As education leaders and politicians alike think about how to the tackle the challenges to school systems that have been brought by the Covid-19 pandemic, it should not be forgotten that this is not the only reason that young people have missed out on school. We also need to consider those who are unable to completely return to school or forced to drop out for reasons such as early and unwanted pregnancies, forced marriages, conflict, or poverty. As we all think about Building Back Better, we can’t do so by leaving some children or young adults behind.
To better understand the impacts of Covid-19 of girls’ education in South Sudan, WTI conducted research in Lakes and Unity states to find the extent of school dropouts through the Covid-19 period and the reasons given.
South Sudan has the lowest secondary enrolment rates in the world – just 5% of young people go on to join secondary schools. A staggering 95% never get the chance to complete their basic education. Even worse, 5% is an average – for girls and in some states the percentage will be less than half that figure. It is WTI’s view that unless there is a concerted and sustained programme of collective action, there is no likelihood of significant positive change in the next five years.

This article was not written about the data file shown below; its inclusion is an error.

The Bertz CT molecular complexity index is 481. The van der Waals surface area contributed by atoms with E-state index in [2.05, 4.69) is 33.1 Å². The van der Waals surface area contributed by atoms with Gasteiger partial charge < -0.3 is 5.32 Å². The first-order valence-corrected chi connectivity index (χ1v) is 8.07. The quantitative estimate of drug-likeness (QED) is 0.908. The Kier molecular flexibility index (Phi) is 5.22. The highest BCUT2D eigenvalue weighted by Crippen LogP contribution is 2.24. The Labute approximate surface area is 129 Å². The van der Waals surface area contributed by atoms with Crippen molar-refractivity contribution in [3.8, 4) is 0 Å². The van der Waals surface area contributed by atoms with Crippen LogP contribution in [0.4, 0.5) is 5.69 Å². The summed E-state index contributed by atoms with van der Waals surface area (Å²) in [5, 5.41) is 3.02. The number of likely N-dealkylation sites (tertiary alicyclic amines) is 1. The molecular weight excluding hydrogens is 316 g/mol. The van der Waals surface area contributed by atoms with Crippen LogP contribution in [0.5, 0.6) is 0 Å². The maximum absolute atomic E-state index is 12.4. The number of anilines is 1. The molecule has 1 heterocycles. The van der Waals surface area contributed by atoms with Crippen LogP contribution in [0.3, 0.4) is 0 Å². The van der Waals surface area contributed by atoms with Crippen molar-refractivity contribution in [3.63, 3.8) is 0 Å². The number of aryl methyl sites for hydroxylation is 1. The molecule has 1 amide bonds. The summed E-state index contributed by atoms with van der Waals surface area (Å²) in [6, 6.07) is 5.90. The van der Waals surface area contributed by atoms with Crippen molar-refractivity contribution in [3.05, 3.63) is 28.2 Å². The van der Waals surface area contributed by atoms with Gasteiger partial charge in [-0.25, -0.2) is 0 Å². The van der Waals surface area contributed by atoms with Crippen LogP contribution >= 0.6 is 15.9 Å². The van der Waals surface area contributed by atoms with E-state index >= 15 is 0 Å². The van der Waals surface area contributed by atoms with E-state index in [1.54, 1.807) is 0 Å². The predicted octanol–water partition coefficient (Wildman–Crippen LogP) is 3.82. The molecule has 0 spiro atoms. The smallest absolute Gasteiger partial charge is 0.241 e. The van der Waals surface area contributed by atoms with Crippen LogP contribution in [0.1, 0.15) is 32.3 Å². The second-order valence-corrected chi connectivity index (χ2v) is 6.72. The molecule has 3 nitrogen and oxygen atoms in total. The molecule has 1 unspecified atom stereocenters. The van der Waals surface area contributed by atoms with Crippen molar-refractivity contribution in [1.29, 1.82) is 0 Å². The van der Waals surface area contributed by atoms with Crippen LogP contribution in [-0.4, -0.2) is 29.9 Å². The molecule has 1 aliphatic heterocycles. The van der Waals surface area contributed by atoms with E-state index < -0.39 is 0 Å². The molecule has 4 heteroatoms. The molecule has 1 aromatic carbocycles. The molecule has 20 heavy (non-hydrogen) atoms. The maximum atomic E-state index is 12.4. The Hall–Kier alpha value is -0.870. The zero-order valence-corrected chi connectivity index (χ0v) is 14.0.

South Sudan has a very small secondary sector, with less than 250 secondary schools and approximately 3,000 teachers. While governments and donors have focused their attention on increasing access to primary schooling in recent years, the secondary sector has been neglected. In particular, secondary school teachers have had few opportunities for training or continuous professional development, leading to doubts about the quality of secondary education.
A key priority for Windle Trust International in South Sudan in the future will be to explore different ways of improving teaching and learning outcomes in secondary schools as well as to enable more women to enter, and remain in, the profession.